2. Climate change threatens financial resilience
Climate change can threaten financial resilience in several ways. It causes physical damage to property and infrastructure from extreme weather events and sea-level rise. It leads to increased costs for insurance, food, and energy. It disrupts supply chains and trade, affecting global and local economies. Climate change is also causing challenges for industries relying on natural resources, such as agriculture and fishing. This leads to financial losses due to declining productivity, which causes lower worker morale, and increased absenteeism. In the countries worst affected by climate change, reduced investments are being made, leading to decreased economic growth. All of these issues impact the financial resilience of people living in poverty the most.
Climate change has caused unpredictable weather patterns around the world, including in flood-prone Bangladesh.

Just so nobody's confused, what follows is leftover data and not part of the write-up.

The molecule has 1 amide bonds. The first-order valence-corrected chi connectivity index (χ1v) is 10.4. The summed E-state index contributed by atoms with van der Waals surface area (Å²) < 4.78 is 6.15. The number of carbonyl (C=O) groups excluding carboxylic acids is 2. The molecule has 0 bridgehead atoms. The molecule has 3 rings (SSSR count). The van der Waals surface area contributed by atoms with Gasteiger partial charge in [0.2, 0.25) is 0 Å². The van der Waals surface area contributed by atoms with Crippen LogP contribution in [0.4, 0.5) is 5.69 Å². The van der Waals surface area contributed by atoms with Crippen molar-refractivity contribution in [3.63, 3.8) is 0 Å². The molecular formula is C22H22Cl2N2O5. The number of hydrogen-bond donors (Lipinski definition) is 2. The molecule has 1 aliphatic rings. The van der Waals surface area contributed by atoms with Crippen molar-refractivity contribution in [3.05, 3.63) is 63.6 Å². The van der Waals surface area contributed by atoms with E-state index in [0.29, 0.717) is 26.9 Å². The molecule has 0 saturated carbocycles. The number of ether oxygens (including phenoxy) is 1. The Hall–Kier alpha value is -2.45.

3. Climate change threatens food security
Climate change can threaten food security in several ways. Changes in temperature and precipitation patterns can reduce crop yields and alter the distribution of suitable growing regions. Increased frequency and intensity of extreme weather events can damage crops and infrastructure. Rise in sea levels can lead to saltwater intrusion and loss of fertile land. Changes in temperature and rainfall patterns can increase the spread of pests and diseases, affecting crops and livestock. Disruptions to food systems, such as droughts, hurricanes, and heatwaves, can limit access to food and raise food prices. Climate change can also negatively impact fishing, as ocean acidification and rising water temperatures disrupt marine ecosystems. All of these issues limit food supply and raise food prices, hitting people living in poverty the hardest.
4. Climate change threatens young people